Not really, I just want to put on a good show. You go on stage and, I mean, you kind of… the numbers you play, you play similar numbers as you go along, you maybe change them here and there depending on the feel of the crowd and you just do it from that, I always do it like that, I couldn’t go with a definite plan, because sometimes you just want a fast one!

Is there anything that you particularly love to play?

Lately I have been enjoying playing that number ‘going back home’ because it’s got a long history and I wrote it with Mick Green, so it’s a song I wrote with my hero and then popularised it recently with Roger Daltrey, so it’s pretty great and people recognise the intro.

All the songs on that record… Roger Daltrey sings his ass off on that record!

Yeah, it’s fantastic!

Especially ‘Ice on the motorway’, that blows you away every single time!

Yeah! Thank you!

It’s been such a pleasure to talk to you and I just have one last question – you mentioned that you’re thinking about a new record, in terms of recording, is it still the case that you like to play live in the studio?

What we’re going to do is go back in the same circumstances and with the same producer and everything as we did with Roger Daltrey and very quickly, so, you know [laughs] that’s our philosophy.

Quick and from the heart

Yeah!

Thank you so much for your time, it’s been a pleasure to speak to you.

Thank you.

 

2017 is certainly a special year for Wilko Johnson.  Not only does it mark the 30th anniversary of the Wilko Johnson Band, but this year sees the guitarist celebrating his 70th birthday.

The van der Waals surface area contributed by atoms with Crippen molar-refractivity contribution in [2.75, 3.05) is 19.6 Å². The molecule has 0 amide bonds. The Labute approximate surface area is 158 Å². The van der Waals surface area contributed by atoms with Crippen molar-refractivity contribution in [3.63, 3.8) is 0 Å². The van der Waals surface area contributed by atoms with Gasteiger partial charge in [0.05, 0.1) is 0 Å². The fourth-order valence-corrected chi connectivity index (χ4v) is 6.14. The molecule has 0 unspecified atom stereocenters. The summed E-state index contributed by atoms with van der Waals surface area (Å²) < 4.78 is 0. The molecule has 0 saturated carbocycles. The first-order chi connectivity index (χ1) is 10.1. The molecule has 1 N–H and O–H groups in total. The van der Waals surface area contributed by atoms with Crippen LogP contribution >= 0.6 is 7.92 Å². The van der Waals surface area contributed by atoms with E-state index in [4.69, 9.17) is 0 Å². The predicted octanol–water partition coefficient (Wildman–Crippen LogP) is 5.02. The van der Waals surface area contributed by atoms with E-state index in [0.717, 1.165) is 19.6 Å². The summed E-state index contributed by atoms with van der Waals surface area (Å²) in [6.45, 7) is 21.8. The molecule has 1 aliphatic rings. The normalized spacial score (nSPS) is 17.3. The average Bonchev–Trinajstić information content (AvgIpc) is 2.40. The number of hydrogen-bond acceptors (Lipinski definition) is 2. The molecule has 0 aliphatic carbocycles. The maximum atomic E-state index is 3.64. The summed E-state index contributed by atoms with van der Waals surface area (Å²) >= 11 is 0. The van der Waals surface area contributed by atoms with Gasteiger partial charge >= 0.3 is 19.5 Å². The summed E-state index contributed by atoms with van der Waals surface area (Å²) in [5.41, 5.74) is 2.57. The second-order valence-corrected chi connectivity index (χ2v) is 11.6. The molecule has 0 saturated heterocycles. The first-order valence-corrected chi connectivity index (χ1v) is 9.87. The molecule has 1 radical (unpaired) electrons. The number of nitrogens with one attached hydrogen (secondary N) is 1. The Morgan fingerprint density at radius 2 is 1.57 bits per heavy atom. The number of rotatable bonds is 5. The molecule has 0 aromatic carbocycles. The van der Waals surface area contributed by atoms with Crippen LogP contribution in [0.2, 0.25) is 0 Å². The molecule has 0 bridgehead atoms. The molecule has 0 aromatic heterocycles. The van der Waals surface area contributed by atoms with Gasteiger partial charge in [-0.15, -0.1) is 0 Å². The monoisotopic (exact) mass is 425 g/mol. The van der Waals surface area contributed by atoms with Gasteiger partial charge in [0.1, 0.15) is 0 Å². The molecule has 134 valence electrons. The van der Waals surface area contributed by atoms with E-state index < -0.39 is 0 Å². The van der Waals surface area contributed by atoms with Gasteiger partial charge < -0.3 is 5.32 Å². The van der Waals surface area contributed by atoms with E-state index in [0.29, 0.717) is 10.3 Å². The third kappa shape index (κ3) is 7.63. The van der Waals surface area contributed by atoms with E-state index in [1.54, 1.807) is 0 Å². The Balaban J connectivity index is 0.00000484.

Given the events of recent years, this celebration at the Royal Albert Hall is all the more meaningful: here is the death-defying Wilko Johnson leading his own party with partners in crime Norman Watt-Roy (bass), Dylan Howe (drums), family, friends and special guests. 

‘I’m supposed to be dead!’ So says Wilko in a recent interview, having been diagnosed in late 2012 with terminal pancreatic cancer. Despite the doctors’ predictions he continued to perform and present himself with vigour and a new zest for life. In 2013, Wilko announced that, thanks to a second opinion and subsequent life-saving surgery, he was cancer-free. 

 

The original Dr Feelgood guitarist, known for his distinctive chopping guitar style, recently found further fame on TV in Game Of Thrones, and also rose up the charts once more after teaming up with Who frontman Roger Daltrey on hit 2014 album Going Back Homewhich features incendiary re-workings of songs from Wilko’s Dr Feelgood days including All Through The City and Going Back Home

The Wilko Johnson Band consists of Wilko on guitar and vocals, plus Blockheads Norman Watt-Roy and Dylan Howe; a rhythm ’n’ blues power trio widely acknowledged as one of the most exciting live acts in the world today. 

Keep It To Myself – The Best Of Wilko Johnson was released in February 2017 via Chess /Universal. Wilko’s bestselling memoir Don’t You Leave Me Here (Little, Brown) has recently been published in paperback edition.

Wilko Johnson Band play their 30th Anniversary concert at the Royal Albert Hall on Tuesday 26 September 2017.
Book tickets from 24 HR Box Office – 0844 478 0898 or www.thegigcartel.com
Wilko celebrates his 70th birthday on Wednesday 12th July 2017